I'll point out one thing that I do discuss in a classroom setting: there is no such thing as "natural" writing.

Take a look at all of my posts on this forum, which are simply written in exactly the way I talk. Now compare them to someone else's. You'll be able to tell the two apart pretty easily.

Yet neither are "artificial" in any way. One of the ironies of TVA (and a core reason why links rule over content) is that a computer is incapable of telling excellent writing from poor writing - it can only (at best) tell if a writing style is "average" or "representative" - in short, that it has no unique content or style.

Truly cutting edge content is content that is "unnatural" - it's different from everything else out there. For a search engine to reward "natural" writing is for a search engine to reward mediocrity over excellence as well as the spam it was trying to target.

The reason that links and other human decision indicators beat (and will always beat) computerized content analysis is because only a human can tell truly innovative content from crap that has been written to "look natural".

In general, the better your writer, the worse your SEO (and translations) will be.

Shakespeare had lousy English. Einstein failed math.

Computers don't get poetry.

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Last edited by mcanerin : 04-24-2008 at 01:27 AM.
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Old 04-24-2008   #5
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Re: Tricky keyword density question!;)

Computers don't get poetry but users do and if they like what you are saying they will create links back to you.

I always advise my copywriters to write as they would normally inserting keyphrases wherever possible without compromising content quality. We don't work to any strict keyword density or frequency guidelines but we do ensure consistency of titles, H1 and anchor text.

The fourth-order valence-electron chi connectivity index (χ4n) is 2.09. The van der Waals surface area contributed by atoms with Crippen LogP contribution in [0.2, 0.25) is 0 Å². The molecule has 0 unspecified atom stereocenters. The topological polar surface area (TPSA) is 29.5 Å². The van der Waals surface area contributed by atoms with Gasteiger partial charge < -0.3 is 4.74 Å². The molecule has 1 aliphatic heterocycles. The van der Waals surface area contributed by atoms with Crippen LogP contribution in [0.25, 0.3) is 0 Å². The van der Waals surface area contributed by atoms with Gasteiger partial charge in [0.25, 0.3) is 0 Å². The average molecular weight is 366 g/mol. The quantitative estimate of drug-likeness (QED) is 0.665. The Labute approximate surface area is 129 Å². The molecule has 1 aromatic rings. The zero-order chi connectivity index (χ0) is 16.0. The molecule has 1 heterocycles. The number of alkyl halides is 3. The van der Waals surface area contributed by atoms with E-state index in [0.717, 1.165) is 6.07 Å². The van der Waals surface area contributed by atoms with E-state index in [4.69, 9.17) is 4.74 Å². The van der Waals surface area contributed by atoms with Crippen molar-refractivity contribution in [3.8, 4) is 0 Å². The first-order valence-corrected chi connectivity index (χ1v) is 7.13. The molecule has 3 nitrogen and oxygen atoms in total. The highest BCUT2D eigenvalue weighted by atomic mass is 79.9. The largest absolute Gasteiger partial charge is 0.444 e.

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Old 04-24-2008   #6
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Re: Tricky keyword density question!;)

thanks for the replies everyone!

Quote:
Take a look at all of my posts on this forum, which are simply written in exactly the way I talk. Now compare them to someone else's. You'll be able to tell the two apart pretty easily.
Quote:
Truly cutting edge content is content that is "unnatural" - it's different from everything else out there. For a search engine to reward "natural" writing is for a search engine to reward mediocrity over excellence as well as the spam it was trying to target.
I think (hope) I do get your points. However, if we narrow the 'naturalness' down to keyword density and we now gathered all kinds of posts about the topic of say 'keyword density' that have been made on SEO forums (where I think people write 'naturally', because they don't care for rankings of forum posts normally), do you not think we could determine a range for a natural frequency of the keyword 'keyword density' in a certain amount of text?

I would bet everybody who writes completely natural content (like a forum post which deals with the topic) would fall in a range with lower frequency of keywords than somebody who does this:

Quote:
I always advise my copywriters to write as they would normally inserting keyphrases wherever possible without compromising content quality.
Somebody who inserts keyphrases for SEO purposes (even though trying not to comprise content quality) will have a keyword density, which doesn't fall inside the range of the keyword density of the people who write it completely naturally. - that doesn't mean a search engineer should want to ban their side or anything, just not give them the highest number of brownie points (think of a probability curve).

(hope you don't take offense Gooner151078. Comparing your approach to what I'm wondering just helps illustrate my point better (hopefully) - and I'm not even saying, it's wrong, I'm just wondering!:-))

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Old 04-26-2008   #7
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Re: Tricky keyword density question!;)

I'm not big on "keyword density" but I think you're on the right track because I've pondered this "natural pattern" question for years.

Not to get deep here but, those "perfectly natural" patterns you mentioned do exist! They are called Fibonacci Numbers, The Golden Ratio or Phi and they are all around you.